Printing enclosures with SLA printers.


  • Hardware Contributor

    Hello, this is a topic to move messages related to SLA printing in the "What did you build today" topic as it was out of context.


  • Hardware Contributor

    @berkseo said in What did you build today (Pictures) ?:

    @franz-unix
    This is made on SLA printer, but should normally print on FDM

    What resin do you use ? Can you share (by MP if you want) a screen capture in slicer to see how you print it (support etc).
    Just bought a SLA printer and still learning, that would help me as I have similar enclosures to print.



  • @nca78 said in What did you build today (Pictures) ?:

    What resin do you use ? Can you share (by MP if you want) a screen capture in slicer to see how you print it (support etc).
    Just bought a SLA printer and still learning, that would help me as I have similar enclosures to print.

    Anycubic Resin. All my projects are always fully available on my github (Gerber, hull models, schematics, codes)
    0_1575461498328_IMG_20191203_1551520001123.jpg
    0_1575461507942_132435.jpg



  • @berkseo the final result of your SLA printed part is impressive. In the picture it appears smooth like a part obtained with injection molding.

    Probably for small electronic enclosures a SLA printer is better than a FDM. It's Christmas time... I have to consider the idea to buy one😜


  • Hardware Contributor

    @franz-unix there's no discussion about that, the level of precision and detail with SLA is just insane.

    The drawback is the chemical aspect of things, make sure you are aware of it. and you can keep printer and supplies out of reach of children.



  • @nca78 yes I know that the resin is toxic and unfortunatly another drawback is that you have to wash (with IPA) and cure your parts after printing. For sure not so easy and "safe" like a normal FDM.

    But guys... There are a lot of interesting finished projects (pcb+case+firmware), what about a dedicated section and a standard way to collect and present them, maybe with detailed build instrunctions?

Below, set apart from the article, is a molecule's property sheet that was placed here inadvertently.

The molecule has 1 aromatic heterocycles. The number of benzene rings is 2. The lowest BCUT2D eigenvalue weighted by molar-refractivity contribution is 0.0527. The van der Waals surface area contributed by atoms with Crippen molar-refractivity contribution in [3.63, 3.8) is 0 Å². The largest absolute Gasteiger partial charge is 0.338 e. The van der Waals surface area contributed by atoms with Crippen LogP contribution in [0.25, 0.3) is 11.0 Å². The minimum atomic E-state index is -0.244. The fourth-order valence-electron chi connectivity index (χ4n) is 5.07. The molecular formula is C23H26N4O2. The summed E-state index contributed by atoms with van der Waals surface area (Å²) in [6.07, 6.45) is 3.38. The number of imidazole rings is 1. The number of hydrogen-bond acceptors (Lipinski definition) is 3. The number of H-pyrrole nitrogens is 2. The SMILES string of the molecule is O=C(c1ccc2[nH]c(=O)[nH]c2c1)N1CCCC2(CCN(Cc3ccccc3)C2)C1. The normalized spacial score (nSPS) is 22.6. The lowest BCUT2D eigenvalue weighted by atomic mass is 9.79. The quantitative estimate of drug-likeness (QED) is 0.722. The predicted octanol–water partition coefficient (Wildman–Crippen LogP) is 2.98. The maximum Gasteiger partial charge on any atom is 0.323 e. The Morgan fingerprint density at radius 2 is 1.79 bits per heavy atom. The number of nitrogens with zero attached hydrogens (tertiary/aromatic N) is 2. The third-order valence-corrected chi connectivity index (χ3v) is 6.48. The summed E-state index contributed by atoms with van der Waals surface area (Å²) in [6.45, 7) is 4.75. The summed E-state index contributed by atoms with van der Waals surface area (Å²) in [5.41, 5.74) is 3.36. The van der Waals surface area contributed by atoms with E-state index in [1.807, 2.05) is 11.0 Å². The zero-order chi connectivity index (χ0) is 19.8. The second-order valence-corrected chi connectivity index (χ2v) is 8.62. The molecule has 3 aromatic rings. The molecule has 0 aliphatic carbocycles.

This may be helpful for new users but also for more experienced people that have to not reinvent the wheel every time.

    For example I have tried something like this with my multisensor and Gas sensor.


  • Hero Member

    @franz-unix There's precedent for posting mysensors 3D designs to thingiverse: https://www.thingiverse.com/search?q=MYSENSORS&dwh=765dea4d0c9f6ef

    Other makers seem to prefer github.

    I agree it would be nice if there were a single collection point, but those appear to be two big ones.

    I never would have known about your projects if you hadn't posted the link here.... So, I'm glad you did!

    It would be great if people with really great 3D industrial design skills started making cool enclosures for their favorite mysensors projects (perhaps even ones where the electronics was originated by somebody else), and then posted them. The nice thing about beauty is that everyone can appreciate it, and it's no less important than the functional aspects. Definitely more important from a WAF perspective.... 😉



  • Since we're talking about printing, I'll post photos of a few more of my projects. These are completely new devices, they are still on tests. The cases were printed on the SLA printer, but then they were repeated by other developers on the FDM printer. As for the possible harm to health, vet and FDM printers are also harmful, ...specific types of plastics. It is enough to observe simple security measures and everything will be fine.

    Video: https://youtu.be/EQExiuMwbzk

    Temperature, pressure, humidity
    SLA:
    0_1575654850281_photo_2019-09-10_12-03-29.jpg
    0_1575654859536_photo_2019-09-23_21-41-39 (2).jpg
    0_1575654871293_photo_2019-09-05_18-07-53.jpg
    0_1575654877932_photo_2019-09-03_15-06-29.jpg

    FDM:
    0_1575654952480_IMG_20191203_184914_130.jpg

    0_1575654959563_IMG_20191204_091432_342.jpg
    3_1575654982495_IMG_20191205_084748_707.jpg 2_1575654982495_IMG_20191204_091640_993.jpg 1_1575654982495_IMG_20191204_091635_879.jpg 0_1575654982495_IMG_20191204_091626_688.jpg

    Reed switch, accelerometer, magnetic field sensor
    SLA:
    2_1575655009798_IMG_20191205_221424.jpg 1_1575655009798_IMG_20191205_221326.jpg 0_1575655009798_IMG_20191205_221241.jpg
    0_1575660627265_photo_2019-12-06_22-23-5611.jpg

    FDM:
    1_1575655175417_IMG_20191206_180252_137.jpg 0_1575655175417_IMG_20191206_095842_066.jpg


  • Hardware Contributor

    @franz-unix said in What did you build today (Pictures) ?:

    another drawback is that you have to wash (with IPA

    Good news is the Anycubic Photon resin doesn't need IPA for cleaning parts, I tried with ethanol as instructed and it worked well. You still need IPA for cleaning machine and tools but at least that step can be done with non-toxic stuff.


  • Hero Member